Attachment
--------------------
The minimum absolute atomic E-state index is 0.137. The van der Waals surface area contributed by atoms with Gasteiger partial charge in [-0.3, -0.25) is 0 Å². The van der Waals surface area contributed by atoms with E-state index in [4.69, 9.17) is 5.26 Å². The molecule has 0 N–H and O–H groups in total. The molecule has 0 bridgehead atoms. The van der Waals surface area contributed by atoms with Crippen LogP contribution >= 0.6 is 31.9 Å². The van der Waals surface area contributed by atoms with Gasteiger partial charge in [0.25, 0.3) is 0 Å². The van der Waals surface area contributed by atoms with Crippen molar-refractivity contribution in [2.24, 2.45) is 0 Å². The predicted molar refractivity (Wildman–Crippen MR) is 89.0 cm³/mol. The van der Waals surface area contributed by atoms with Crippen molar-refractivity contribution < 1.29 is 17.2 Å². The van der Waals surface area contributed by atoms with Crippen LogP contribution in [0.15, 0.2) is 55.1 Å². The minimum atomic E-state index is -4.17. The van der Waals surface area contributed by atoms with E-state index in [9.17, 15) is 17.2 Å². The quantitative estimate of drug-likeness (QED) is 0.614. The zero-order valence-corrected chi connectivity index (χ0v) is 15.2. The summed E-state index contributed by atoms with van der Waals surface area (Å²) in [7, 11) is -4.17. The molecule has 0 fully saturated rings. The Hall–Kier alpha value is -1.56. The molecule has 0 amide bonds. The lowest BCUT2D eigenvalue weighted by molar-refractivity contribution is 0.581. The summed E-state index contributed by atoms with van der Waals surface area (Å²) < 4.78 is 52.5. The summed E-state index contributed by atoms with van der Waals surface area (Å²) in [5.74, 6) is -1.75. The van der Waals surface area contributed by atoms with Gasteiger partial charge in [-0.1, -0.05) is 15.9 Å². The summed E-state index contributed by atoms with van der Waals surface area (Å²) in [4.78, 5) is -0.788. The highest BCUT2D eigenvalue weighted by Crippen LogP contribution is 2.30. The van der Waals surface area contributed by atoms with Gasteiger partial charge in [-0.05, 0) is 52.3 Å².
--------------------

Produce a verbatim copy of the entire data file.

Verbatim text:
The minimum absolute atomic E-state index is 0.137. The van der Waals surface area contributed by atoms with Gasteiger partial charge in [-0.3, -0.25) is 0 Å². The van der Waals surface area contributed by atoms with E-state index in [4.69, 9.17) is 5.26 Å². The molecule has 0 N–H and O–H groups in total. The molecule has 0 bridgehead atoms. The van der Waals surface area contributed by atoms with Crippen LogP contribution >= 0.6 is 31.9 Å². The van der Waals surface area contributed by atoms with Gasteiger partial charge in [0.25, 0.3) is 0 Å². The van der Waals surface area contributed by atoms with Crippen molar-refractivity contribution in [2.24, 2.45) is 0 Å². The predicted molar refractivity (Wildman–Crippen MR) is 89.0 cm³/mol. The van der Waals surface area contributed by atoms with Crippen molar-refractivity contribution < 1.29 is 17.2 Å². The van der Waals surface area contributed by atoms with Crippen LogP contribution in [0.15, 0.2) is 55.1 Å². The minimum atomic E-state index is -4.17. The van der Waals surface area contributed by atoms with E-state index in [9.17, 15) is 17.2 Å². The quantitative estimate of drug-likeness (QED) is 0.614. The zero-order valence-corrected chi connectivity index (χ0v) is 15.2. The summed E-state index contributed by atoms with van der Waals surface area (Å²) in [7, 11) is -4.17. The molecule has 0 fully saturated rings. The Hall–Kier alpha value is -1.56. The molecule has 0 amide bonds. The lowest BCUT2D eigenvalue weighted by molar-refractivity contribution is 0.581. The summed E-state index contributed by atoms with van der Waals surface area (Å²) < 4.78 is 52.5. The summed E-state index contributed by atoms with van der Waals surface area (Å²) in [5.74, 6) is -1.75. The van der Waals surface area contributed by atoms with Gasteiger partial charge in [-0.1, -0.05) is 15.9 Å². The summed E-state index contributed by atoms with van der Waals surface area (Å²) in [4.78, 5) is -0.788. The highest BCUT2D eigenvalue weighted by Crippen LogP contribution is 2.30. The van der Waals surface area contributed by atoms with Gasteiger partial charge in [-0.05, 0) is 52.3 Å².